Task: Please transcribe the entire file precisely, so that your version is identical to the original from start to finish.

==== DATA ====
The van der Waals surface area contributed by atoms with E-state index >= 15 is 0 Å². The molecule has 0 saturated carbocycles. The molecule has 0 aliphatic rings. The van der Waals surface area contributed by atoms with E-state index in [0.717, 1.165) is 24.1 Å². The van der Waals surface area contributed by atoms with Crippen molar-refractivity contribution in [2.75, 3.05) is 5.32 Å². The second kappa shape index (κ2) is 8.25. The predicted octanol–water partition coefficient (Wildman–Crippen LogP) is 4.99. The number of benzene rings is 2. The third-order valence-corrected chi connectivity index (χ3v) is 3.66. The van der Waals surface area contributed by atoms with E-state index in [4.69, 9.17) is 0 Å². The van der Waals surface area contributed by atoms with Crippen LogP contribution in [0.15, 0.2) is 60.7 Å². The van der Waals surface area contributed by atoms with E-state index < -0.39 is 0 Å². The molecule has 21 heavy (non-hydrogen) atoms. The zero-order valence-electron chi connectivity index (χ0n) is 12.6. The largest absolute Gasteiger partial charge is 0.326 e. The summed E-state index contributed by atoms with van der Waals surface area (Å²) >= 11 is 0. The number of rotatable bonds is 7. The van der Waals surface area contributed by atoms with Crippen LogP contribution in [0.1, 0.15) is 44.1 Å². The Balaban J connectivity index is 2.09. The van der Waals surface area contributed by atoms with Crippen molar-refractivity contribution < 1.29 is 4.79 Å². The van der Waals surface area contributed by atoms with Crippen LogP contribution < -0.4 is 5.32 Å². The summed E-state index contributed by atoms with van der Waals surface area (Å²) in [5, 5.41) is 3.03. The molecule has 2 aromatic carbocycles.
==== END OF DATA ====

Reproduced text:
The van der Waals surface area contributed by atoms with E-state index >= 15 is 0 Å². The molecule has 0 saturated carbocycles. The molecule has 0 aliphatic rings. The van der Waals surface area contributed by atoms with E-state index in [0.717, 1.165) is 24.1 Å². The van der Waals surface area contributed by atoms with Crippen molar-refractivity contribution in [2.75, 3.05) is 5.32 Å². The second kappa shape index (κ2) is 8.25. The predicted octanol–water partition coefficient (Wildman–Crippen LogP) is 4.99. The number of benzene rings is 2. The third-order valence-corrected chi connectivity index (χ3v) is 3.66. The van der Waals surface area contributed by atoms with E-state index in [4.69, 9.17) is 0 Å². The van der Waals surface area contributed by atoms with Crippen LogP contribution in [0.15, 0.2) is 60.7 Å². The van der Waals surface area contributed by atoms with E-state index < -0.39 is 0 Å². The molecule has 21 heavy (non-hydrogen) atoms. The zero-order valence-electron chi connectivity index (χ0n) is 12.6. The largest absolute Gasteiger partial charge is 0.326 e. The summed E-state index contributed by atoms with van der Waals surface area (Å²) >= 11 is 0. The number of rotatable bonds is 7. The van der Waals surface area contributed by atoms with Crippen LogP contribution in [0.1, 0.15) is 44.1 Å². The Balaban J connectivity index is 2.09. The van der Waals surface area contributed by atoms with Crippen molar-refractivity contribution < 1.29 is 4.79 Å². The van der Waals surface area contributed by atoms with Crippen LogP contribution < -0.4 is 5.32 Å². The summed E-state index contributed by atoms with van der Waals surface area (Å²) in [5, 5.41) is 3.03. The molecule has 2 aromatic carbocycles.